Energy Self-Sufficiency

Steel production is an energy-intensive process that requires reliable and economically competitive energy supplies. The U.S. steel industry spends over $18 billion annually for electricity, and energy can constitute up to 15 percent of the cost of steelmaking.

The success of horizontal drilling techniques has dramatically and permanently altered that landscape and the country’s outlook because of massive amounts of North American oil and gas that are now economically recoverable. This has created a vital opportunity to establish a more secure, affordable and cleaner energy infrastructure that meets the future needs of a growing and robust American economy. Improved development of domestic energy resources makes sense from virtually every perspective, and should be a national priority.

Industrial manufacturers promote production efficiency whenever possible. Intense competition has driven manufacturers to continuously improve processes, from productivity to waste reduction, while boosting the quality and performance of their products. The push to increase competition will ensure that manufacturers weigh all opportunities to increase productivity, and invest in technologies that will supply the greatest competitive advantage.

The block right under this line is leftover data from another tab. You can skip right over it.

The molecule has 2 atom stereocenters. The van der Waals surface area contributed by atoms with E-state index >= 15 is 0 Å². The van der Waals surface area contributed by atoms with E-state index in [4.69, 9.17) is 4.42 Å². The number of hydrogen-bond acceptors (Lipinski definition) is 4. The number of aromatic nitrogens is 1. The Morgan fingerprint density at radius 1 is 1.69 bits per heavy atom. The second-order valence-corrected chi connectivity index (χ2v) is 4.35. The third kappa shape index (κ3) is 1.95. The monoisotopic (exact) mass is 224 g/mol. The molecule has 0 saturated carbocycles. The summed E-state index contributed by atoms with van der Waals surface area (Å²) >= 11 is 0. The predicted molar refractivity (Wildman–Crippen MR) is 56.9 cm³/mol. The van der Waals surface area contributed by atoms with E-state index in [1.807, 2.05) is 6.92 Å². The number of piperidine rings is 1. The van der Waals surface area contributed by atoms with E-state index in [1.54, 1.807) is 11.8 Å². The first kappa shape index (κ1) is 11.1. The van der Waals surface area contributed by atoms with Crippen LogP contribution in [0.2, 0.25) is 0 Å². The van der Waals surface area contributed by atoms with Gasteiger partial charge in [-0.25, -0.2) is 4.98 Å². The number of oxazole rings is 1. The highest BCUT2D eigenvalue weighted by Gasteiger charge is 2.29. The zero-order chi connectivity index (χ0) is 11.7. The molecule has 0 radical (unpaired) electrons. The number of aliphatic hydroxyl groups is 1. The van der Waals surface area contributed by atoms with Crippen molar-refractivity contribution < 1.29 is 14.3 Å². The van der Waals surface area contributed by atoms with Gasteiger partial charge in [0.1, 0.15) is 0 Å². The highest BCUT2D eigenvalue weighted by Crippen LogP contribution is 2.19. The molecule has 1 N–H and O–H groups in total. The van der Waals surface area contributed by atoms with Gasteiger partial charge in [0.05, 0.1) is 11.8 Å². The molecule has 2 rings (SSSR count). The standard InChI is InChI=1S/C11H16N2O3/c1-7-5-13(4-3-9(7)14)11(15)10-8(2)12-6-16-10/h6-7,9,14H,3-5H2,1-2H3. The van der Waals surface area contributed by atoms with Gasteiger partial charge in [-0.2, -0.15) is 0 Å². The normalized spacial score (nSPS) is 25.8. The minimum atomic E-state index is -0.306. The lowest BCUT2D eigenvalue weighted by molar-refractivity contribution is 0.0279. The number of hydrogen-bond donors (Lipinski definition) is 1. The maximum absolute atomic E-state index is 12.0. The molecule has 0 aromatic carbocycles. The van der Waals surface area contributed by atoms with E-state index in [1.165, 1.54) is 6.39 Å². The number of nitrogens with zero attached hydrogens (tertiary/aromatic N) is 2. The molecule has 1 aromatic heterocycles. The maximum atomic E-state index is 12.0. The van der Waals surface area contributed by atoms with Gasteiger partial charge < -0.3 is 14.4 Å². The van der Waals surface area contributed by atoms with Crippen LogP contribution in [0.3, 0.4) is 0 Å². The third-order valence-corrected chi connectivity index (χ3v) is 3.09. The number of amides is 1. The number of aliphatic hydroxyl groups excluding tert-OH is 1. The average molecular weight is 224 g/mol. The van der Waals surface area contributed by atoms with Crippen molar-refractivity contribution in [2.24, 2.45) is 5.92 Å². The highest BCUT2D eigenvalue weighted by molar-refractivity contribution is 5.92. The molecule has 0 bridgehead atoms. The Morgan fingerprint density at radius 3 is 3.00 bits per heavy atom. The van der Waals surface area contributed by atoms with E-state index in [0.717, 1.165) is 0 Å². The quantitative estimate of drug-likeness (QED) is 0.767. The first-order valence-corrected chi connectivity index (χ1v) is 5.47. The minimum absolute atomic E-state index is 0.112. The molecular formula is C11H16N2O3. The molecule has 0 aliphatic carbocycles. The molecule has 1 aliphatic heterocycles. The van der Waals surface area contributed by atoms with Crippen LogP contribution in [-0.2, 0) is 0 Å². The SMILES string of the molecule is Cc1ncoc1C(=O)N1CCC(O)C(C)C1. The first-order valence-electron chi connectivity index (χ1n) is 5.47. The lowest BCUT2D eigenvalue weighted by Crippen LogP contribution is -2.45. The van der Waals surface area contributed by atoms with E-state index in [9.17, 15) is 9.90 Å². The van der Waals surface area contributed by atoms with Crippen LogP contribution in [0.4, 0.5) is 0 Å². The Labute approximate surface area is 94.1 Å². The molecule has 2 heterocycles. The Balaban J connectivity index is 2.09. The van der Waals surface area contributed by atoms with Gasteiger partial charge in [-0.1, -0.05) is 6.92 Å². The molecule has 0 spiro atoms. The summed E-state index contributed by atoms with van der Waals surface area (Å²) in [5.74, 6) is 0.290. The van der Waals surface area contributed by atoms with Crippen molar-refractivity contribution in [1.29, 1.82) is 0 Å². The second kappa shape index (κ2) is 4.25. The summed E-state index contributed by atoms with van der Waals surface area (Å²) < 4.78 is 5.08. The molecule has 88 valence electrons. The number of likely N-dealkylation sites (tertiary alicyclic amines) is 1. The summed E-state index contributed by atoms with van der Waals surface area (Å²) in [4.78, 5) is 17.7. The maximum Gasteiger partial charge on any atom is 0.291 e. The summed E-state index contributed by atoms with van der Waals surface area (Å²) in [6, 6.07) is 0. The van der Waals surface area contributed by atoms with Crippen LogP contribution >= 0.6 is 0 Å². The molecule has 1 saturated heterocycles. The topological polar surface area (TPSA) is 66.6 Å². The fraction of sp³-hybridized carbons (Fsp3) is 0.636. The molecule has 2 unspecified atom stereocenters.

SMA supports the rapid adoption of public policy initiatives that increase the energy efficiency of commercial and residential buildings, power generation and distribution systems, appliances, and industrial processes. Energy efficiency can reduce U.S. electricity consumption by up to one percent per year over projected demand. At half the cost of adding new generation, increased efficiency can save consumers $100 billion a year on their energy bills by 2025.